"Provided, however, that when any new lines are to be established by the said American Telephone and Telegraph Company of Virginia, then and in that event the condition under which new work is to be done shall be first approved by the Board of Supervisors of Elizabeth City County."

This resolution, certainly as to new work, was little more than a restatement of the general law. New work had to be done under the supervision of the board of supervisors. "The condition under which new work is to be done shall be first approved by the Board of Supervisors of Elizabeth City County." There was here no such approval. It is true that the company acted in good faith. It recognized the limitation thus imposed upon it, but made this mistake. It secured the approval of the county surveyor when it should have secured that of the board of supervisors.

It is also true that on January 31, 1906, the Hampton Telephone Company conveyed all of its property rights, franchises, and privileges to the Southern Bell Telephone & Telegraph Company. For this there was statutory authority. See Pollard's Code of 1904, § 1105c, subsec. 2, subd. (e). The charter of that company was afterwards amended and its name was changed to the Chesapeake & Potomac Telephone Company of Virginia. Certainly so far as this case is concerned it enjoys the rights of its predecessors, whatever they may be. But these facts do not alter the situation. The pole which did the damage was planted without the consent of the board of supervisors of Elizabeth City county, and therefore without statutory consent and so was negligently placed (Standard Oil Co. v. Roberts, 130 Va. 532. 107 S. E. 838), and this although it may not have unnecessarily interfered with the use of this public highway as such; but negligence is not always actionable negligence, as we shall hereafter see. The trial court was of opinion that it must be the proximate cause of plaintiff's hurt, and was plainly right. Until that has been established, no recovery can be sustained, and upon failure to sustain that burden this case turns.

Plaintiff's husband, who was driving at a lawful rate of speed, undertook in a proper manner to pass a car ahead. When he was nearly abreast of it, that car suddenly turned to its left to avoid striking three soldiers coming down the road afoot. These men were, however, not seen by Mr. Wyatt until after the accident. When the car ahead turned to the left it was necessary for Mr. Wyatt to turn also. In doing this he ran off of the concrete across the road shoulder, into the ditch, and up upon the far bank, striking the pole with his left front wheel. He was not negligent, and even if it be conceded that he acted unwisely it was error in extremis.

With contributory negligence out of the way we come back to proximate cause. It is true that the defendant has violated the statute, and that plaintiff is given a right of recovery by Code, § 5785; but it gives no new right and was designed merely to prevent a wrongdoer from pleading that he had been already punished. It is still necessary that disobedience of a statute be the proximate cause of injury. Edwards v. Laurel Branch C. Co., 133 Va. 534, 114 S. E. 108; Hortenstein v. Virginia-Carolina R. Co., 102 Va. 914, 47 S. E. 996, 999.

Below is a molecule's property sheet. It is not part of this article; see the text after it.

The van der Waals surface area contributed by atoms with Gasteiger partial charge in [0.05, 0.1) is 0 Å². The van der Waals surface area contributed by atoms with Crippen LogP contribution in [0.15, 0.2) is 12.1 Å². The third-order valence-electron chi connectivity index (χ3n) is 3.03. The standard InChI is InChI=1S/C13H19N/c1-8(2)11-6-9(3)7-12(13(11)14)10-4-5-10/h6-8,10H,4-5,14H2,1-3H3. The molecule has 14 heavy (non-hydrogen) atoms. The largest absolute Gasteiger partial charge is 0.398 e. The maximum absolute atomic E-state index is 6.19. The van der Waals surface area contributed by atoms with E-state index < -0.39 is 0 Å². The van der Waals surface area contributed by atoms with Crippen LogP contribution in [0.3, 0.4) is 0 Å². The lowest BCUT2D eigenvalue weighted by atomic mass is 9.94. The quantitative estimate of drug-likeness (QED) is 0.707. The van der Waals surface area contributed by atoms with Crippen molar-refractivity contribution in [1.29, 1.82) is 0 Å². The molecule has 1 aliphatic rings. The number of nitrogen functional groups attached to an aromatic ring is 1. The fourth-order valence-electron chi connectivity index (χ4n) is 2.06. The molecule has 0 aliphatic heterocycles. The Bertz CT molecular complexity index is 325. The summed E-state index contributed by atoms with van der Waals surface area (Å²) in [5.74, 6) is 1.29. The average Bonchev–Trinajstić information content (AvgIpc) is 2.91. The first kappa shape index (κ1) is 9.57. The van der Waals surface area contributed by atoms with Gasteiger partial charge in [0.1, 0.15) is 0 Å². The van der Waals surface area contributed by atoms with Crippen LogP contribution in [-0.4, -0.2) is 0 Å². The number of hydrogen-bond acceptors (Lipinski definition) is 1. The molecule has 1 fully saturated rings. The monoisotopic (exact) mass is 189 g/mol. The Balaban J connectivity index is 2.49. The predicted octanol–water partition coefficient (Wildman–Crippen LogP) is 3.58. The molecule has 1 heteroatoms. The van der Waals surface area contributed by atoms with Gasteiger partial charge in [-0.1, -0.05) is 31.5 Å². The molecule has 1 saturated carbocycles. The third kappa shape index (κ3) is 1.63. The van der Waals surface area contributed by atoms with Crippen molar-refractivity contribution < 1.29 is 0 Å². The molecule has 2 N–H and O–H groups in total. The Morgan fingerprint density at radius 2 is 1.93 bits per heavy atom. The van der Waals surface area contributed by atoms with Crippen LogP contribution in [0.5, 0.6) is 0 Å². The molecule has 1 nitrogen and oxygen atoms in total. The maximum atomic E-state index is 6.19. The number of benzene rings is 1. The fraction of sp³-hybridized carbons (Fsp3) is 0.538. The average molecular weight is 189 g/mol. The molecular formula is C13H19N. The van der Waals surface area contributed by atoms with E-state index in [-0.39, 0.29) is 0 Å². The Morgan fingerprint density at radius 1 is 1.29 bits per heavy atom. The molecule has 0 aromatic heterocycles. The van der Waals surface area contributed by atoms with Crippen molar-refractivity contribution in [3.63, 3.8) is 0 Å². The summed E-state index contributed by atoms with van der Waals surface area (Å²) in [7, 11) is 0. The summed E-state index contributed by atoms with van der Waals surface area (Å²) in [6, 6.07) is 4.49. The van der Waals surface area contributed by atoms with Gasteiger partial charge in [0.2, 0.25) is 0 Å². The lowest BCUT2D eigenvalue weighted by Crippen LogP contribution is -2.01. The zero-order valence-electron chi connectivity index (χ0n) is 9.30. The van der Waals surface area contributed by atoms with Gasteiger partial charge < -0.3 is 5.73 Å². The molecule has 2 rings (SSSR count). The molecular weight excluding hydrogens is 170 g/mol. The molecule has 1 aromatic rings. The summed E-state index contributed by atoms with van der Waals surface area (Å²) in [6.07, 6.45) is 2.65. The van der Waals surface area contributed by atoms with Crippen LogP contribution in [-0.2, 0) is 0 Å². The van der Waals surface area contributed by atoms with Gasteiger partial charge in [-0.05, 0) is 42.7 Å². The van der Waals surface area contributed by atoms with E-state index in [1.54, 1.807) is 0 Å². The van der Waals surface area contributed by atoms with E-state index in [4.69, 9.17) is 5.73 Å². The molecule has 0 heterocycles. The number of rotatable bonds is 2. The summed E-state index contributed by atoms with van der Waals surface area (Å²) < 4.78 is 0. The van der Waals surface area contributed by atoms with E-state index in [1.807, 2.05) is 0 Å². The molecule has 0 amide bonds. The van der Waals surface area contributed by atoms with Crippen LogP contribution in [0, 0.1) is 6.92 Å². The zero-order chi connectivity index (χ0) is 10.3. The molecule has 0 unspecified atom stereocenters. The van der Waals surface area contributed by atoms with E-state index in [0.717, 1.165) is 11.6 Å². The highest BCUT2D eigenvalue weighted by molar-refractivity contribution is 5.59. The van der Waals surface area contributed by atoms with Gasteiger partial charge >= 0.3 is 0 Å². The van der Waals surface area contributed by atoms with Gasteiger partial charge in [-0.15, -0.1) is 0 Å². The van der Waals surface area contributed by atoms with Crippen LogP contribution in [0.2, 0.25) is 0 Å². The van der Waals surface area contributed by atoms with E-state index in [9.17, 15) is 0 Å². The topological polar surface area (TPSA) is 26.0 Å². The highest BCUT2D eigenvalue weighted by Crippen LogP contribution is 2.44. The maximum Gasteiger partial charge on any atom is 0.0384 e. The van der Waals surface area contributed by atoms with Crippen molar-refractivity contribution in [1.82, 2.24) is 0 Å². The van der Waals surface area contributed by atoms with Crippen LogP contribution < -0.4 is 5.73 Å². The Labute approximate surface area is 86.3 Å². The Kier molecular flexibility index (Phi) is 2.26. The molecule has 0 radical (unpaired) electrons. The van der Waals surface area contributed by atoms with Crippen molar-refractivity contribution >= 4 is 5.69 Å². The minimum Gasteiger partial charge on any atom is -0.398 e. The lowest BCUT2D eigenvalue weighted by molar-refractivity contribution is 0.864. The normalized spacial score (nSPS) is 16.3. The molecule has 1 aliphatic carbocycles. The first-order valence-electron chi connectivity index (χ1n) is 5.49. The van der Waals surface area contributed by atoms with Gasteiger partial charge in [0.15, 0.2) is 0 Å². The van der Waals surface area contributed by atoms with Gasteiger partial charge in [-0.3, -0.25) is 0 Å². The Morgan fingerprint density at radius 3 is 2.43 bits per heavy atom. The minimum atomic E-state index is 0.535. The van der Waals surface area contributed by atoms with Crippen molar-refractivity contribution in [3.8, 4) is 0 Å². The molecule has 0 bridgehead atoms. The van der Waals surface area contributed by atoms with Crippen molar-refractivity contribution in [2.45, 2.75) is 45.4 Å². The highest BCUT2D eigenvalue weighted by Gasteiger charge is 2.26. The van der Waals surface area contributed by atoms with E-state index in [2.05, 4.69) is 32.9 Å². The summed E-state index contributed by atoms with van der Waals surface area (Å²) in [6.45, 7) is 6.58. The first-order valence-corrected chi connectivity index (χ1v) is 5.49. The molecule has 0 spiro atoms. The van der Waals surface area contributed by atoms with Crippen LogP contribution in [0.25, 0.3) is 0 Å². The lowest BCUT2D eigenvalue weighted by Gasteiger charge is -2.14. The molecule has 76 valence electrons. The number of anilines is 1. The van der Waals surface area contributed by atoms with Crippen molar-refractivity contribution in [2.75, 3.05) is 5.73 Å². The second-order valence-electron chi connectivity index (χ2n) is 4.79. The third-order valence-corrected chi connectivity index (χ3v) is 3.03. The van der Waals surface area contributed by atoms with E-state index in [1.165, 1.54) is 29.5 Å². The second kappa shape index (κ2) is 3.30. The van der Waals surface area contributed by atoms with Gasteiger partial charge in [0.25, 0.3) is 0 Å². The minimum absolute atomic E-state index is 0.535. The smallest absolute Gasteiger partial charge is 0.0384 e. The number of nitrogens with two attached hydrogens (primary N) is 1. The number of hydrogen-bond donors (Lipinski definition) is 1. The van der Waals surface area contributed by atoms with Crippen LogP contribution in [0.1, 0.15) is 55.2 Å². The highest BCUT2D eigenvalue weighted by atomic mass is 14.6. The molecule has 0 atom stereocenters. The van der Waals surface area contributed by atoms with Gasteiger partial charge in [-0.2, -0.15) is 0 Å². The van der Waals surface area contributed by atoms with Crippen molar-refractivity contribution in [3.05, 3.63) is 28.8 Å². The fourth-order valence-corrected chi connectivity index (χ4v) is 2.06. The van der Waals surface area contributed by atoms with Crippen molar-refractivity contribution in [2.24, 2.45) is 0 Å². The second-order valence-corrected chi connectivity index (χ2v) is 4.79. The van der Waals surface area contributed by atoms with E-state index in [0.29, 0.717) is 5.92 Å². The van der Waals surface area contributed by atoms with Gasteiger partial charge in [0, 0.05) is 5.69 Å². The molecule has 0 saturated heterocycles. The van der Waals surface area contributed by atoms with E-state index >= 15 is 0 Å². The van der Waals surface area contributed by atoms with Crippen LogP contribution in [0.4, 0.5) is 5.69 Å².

Of course it is true that but for the location of this pole there would have been no accident, but its unlawful location and the happening of the disaster leaves the question of causal connection still open. The rule which controls its application is sometimes difficult to apply, but the governing principle is plain enough as the following authorities abundantly show.

In Bird v. St. Paul Fire & Marine Ins. Co., 224 N. Y. 47, 120 N. E. 86, 88, 13 A. L. R. 875, Judge Cardozo said: "But even in jurisdictions where the liability is broader, its bounds are the reasonable and the probable. The wrongdoer may be charged with those consequences and those only within the range of prudent foresight. Milwaukee & St. Paul R. Co. v. Kellogg, 94 U. S. 469, 474, 24 L. Ed. 256; Webb v. R., W. & O. R. R. Co., 49 N. Y. 420, 10 Am. Rep. 389."

"You are not to trouble yourselves with distant causes."

Space itself is measured not only longitudinally but by conditions also. No one could for a moment successfully claim that liability would follow had this pole been built behind obstructions apparently insurmountable.

In Milwaukee, etc., R. Co. v. Kellogg, supra, the court said: "But it is generally held, that in order to warrant a finding that negligence, or an act not amounting to wanton wrong, is the proximate cause of an injury, it must appear that the injury was the natural and probable consequence of the negligence or wrongful act, and that it ought to have been foreseen in the light of the attending circumstances."

In Fowlkes v. Southern Railway Co., 96 Va. 742, 32 S. E. 464, 465, Keith, P., quoting with approval from Shearman & Redfield on Negligence, § 29, said: "The practical solution of this...